For the first time, we identify a genomic difference within the MYH4 promoter of pigs and humans that dictate differential promoter activity during myogenesis and postulate that these genomic differences partly explain the different MYH4 expression profiles in these otherwise physiologically similar mammals. We therefore extend the work of Harrison et al. [32] and conclude that the sequence of the CArG-box and its immediate flanking regions, are not only critical for MYH4 expression in small mammals, but is also a region whereby critical sequence variation can permit MYH4 expression in large mammals as well. We also demonstrate that both the pig and human MYH4 promoters are responsive to stimuli (i.e. MyoD) known to induce MYH4 expression, but the capacity for induction is severely influenced by the 3 bp genomic difference identified herein. This work furthers our understanding of genomic mechanisms dictating expression of the fast contracting MYH4 isoform in mammalian skeletal muscle cells.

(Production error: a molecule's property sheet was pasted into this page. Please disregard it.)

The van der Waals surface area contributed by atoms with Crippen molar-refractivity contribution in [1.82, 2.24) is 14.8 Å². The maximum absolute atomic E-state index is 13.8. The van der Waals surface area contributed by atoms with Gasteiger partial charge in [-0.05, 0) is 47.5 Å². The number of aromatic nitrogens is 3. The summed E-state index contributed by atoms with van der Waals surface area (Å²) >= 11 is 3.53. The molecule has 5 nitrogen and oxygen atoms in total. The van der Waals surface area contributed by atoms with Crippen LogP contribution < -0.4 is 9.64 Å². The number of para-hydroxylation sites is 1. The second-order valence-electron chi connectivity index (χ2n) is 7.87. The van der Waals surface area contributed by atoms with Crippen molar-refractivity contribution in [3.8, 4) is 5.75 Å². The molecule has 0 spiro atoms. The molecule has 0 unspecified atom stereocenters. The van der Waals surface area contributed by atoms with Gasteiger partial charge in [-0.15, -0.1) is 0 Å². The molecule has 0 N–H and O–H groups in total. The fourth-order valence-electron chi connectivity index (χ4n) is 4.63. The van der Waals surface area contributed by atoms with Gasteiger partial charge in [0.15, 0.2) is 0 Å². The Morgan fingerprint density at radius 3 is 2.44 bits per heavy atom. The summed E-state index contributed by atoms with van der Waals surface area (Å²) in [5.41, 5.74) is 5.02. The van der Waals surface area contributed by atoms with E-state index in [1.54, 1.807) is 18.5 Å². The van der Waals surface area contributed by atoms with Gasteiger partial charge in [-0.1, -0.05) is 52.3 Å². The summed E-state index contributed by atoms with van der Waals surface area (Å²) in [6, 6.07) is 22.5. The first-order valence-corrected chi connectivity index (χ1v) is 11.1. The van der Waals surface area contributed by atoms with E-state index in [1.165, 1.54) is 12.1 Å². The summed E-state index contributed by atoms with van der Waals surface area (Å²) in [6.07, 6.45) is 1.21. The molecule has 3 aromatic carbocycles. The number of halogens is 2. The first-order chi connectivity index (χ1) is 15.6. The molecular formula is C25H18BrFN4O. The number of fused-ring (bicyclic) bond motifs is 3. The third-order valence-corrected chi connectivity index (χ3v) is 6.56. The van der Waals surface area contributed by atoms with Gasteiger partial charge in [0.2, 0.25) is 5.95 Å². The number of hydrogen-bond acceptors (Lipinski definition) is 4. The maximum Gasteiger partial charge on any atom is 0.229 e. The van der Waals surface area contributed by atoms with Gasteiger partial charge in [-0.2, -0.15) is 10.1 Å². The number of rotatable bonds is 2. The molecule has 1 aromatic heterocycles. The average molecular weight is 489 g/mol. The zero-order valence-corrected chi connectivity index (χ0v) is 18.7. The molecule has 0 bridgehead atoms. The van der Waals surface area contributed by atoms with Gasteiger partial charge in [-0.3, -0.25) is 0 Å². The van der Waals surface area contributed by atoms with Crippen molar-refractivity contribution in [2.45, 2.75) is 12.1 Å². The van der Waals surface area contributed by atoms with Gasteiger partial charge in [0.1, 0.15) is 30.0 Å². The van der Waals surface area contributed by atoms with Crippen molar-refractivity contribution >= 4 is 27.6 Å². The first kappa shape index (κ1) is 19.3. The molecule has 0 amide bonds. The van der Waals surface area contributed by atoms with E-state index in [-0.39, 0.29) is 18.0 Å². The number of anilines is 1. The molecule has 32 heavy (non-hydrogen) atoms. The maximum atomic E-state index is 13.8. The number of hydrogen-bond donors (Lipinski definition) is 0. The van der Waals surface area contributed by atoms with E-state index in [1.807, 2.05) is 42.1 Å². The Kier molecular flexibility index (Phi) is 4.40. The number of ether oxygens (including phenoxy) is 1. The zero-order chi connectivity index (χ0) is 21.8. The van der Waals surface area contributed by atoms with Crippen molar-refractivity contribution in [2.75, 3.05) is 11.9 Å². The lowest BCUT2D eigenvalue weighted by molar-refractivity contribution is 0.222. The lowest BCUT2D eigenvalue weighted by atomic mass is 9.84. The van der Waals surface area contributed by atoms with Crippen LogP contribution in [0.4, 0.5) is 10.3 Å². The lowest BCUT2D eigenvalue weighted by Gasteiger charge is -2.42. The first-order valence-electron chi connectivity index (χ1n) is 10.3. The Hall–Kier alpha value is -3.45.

Author Contributions

Conceived and designed the experiments: DMB JMB TP. Performed the experiments: DMB. Analyzed the data: DMB. Contributed reagents/materials/analysis tools: DMB JMB TP. Wrote the paper: DMB JMB TP.